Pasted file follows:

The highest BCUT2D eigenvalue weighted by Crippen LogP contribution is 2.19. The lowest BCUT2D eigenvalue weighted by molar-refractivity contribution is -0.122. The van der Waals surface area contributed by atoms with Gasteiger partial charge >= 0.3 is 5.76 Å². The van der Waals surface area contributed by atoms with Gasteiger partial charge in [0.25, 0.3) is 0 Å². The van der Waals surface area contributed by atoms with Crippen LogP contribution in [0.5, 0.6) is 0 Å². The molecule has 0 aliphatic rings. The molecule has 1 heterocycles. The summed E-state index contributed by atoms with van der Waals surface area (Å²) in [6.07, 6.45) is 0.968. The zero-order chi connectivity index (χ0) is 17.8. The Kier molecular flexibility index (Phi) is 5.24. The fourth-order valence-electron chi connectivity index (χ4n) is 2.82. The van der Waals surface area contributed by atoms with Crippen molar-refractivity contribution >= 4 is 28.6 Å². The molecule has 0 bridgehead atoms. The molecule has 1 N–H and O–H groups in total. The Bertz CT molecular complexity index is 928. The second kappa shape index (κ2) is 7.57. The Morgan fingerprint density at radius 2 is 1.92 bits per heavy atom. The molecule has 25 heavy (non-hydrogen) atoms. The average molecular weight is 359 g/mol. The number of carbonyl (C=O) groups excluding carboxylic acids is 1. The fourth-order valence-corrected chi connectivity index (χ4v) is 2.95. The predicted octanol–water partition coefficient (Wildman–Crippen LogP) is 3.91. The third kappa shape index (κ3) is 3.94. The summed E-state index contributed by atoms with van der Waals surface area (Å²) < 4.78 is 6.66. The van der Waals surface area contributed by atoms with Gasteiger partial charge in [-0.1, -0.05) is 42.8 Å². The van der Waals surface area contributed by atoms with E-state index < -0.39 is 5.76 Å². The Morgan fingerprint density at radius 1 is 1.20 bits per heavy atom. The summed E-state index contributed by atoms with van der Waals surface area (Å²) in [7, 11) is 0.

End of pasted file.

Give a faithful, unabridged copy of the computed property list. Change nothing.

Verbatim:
The highest BCUT2D eigenvalue weighted by Crippen LogP contribution is 2.19. The lowest BCUT2D eigenvalue weighted by molar-refractivity contribution is -0.122. The van der Waals surface area contributed by atoms with Gasteiger partial charge >= 0.3 is 5.76 Å². The van der Waals surface area contributed by atoms with Gasteiger partial charge in [0.25, 0.3) is 0 Å². The van der Waals surface area contributed by atoms with Crippen LogP contribution in [0.5, 0.6) is 0 Å². The molecule has 0 aliphatic rings. The molecule has 1 heterocycles. The summed E-state index contributed by atoms with van der Waals surface area (Å²) in [6.07, 6.45) is 0.968. The zero-order chi connectivity index (χ0) is 17.8. The Kier molecular flexibility index (Phi) is 5.24. The fourth-order valence-electron chi connectivity index (χ4n) is 2.82. The van der Waals surface area contributed by atoms with Crippen molar-refractivity contribution >= 4 is 28.6 Å². The molecule has 0 bridgehead atoms. The molecule has 1 N–H and O–H groups in total. The Bertz CT molecular complexity index is 928. The second kappa shape index (κ2) is 7.57. The Morgan fingerprint density at radius 2 is 1.92 bits per heavy atom. The molecule has 25 heavy (non-hydrogen) atoms. The average molecular weight is 359 g/mol. The number of carbonyl (C=O) groups excluding carboxylic acids is 1. The fourth-order valence-corrected chi connectivity index (χ4v) is 2.95. The predicted octanol–water partition coefficient (Wildman–Crippen LogP) is 3.91. The third kappa shape index (κ3) is 3.94. The summed E-state index contributed by atoms with van der Waals surface area (Å²) < 4.78 is 6.66. The van der Waals surface area contributed by atoms with Gasteiger partial charge in [-0.1, -0.05) is 42.8 Å². The van der Waals surface area contributed by atoms with E-state index < -0.39 is 5.76 Å². The Morgan fingerprint density at radius 1 is 1.20 bits per heavy atom. The summed E-state index contributed by atoms with van der Waals surface area (Å²) in [7, 11) is 0.